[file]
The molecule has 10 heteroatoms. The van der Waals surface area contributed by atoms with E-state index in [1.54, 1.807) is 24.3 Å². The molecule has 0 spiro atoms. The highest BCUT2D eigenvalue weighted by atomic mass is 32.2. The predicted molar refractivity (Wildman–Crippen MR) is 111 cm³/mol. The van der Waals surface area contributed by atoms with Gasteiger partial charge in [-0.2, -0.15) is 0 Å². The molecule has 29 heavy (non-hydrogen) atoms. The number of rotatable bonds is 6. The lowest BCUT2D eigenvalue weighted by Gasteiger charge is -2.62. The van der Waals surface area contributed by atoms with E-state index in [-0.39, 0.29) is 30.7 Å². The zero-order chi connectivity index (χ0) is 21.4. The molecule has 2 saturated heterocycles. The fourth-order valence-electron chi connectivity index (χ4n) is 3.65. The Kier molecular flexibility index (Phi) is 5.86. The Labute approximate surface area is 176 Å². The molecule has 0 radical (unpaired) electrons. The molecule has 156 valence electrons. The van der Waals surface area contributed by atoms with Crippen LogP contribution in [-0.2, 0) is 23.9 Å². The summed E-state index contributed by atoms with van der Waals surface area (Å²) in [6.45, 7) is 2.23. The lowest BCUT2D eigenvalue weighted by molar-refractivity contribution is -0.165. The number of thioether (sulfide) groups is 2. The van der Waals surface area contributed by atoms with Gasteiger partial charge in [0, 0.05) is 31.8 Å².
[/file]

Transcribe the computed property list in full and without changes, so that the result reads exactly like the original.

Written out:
The molecule has 10 heteroatoms. The van der Waals surface area contributed by atoms with E-state index in [1.54, 1.807) is 24.3 Å². The molecule has 0 spiro atoms. The highest BCUT2D eigenvalue weighted by atomic mass is 32.2. The predicted molar refractivity (Wildman–Crippen MR) is 111 cm³/mol. The van der Waals surface area contributed by atoms with Gasteiger partial charge in [-0.2, -0.15) is 0 Å². The molecule has 29 heavy (non-hydrogen) atoms. The number of rotatable bonds is 6. The lowest BCUT2D eigenvalue weighted by Gasteiger charge is -2.62. The van der Waals surface area contributed by atoms with E-state index in [-0.39, 0.29) is 30.7 Å². The zero-order chi connectivity index (χ0) is 21.4. The molecule has 2 saturated heterocycles. The fourth-order valence-electron chi connectivity index (χ4n) is 3.65. The Kier molecular flexibility index (Phi) is 5.86. The Labute approximate surface area is 176 Å². The molecule has 0 radical (unpaired) electrons. The molecule has 156 valence electrons. The van der Waals surface area contributed by atoms with Crippen LogP contribution in [-0.2, 0) is 23.9 Å². The summed E-state index contributed by atoms with van der Waals surface area (Å²) in [6.45, 7) is 2.23. The lowest BCUT2D eigenvalue weighted by molar-refractivity contribution is -0.165. The number of thioether (sulfide) groups is 2. The van der Waals surface area contributed by atoms with Gasteiger partial charge in [0, 0.05) is 31.8 Å².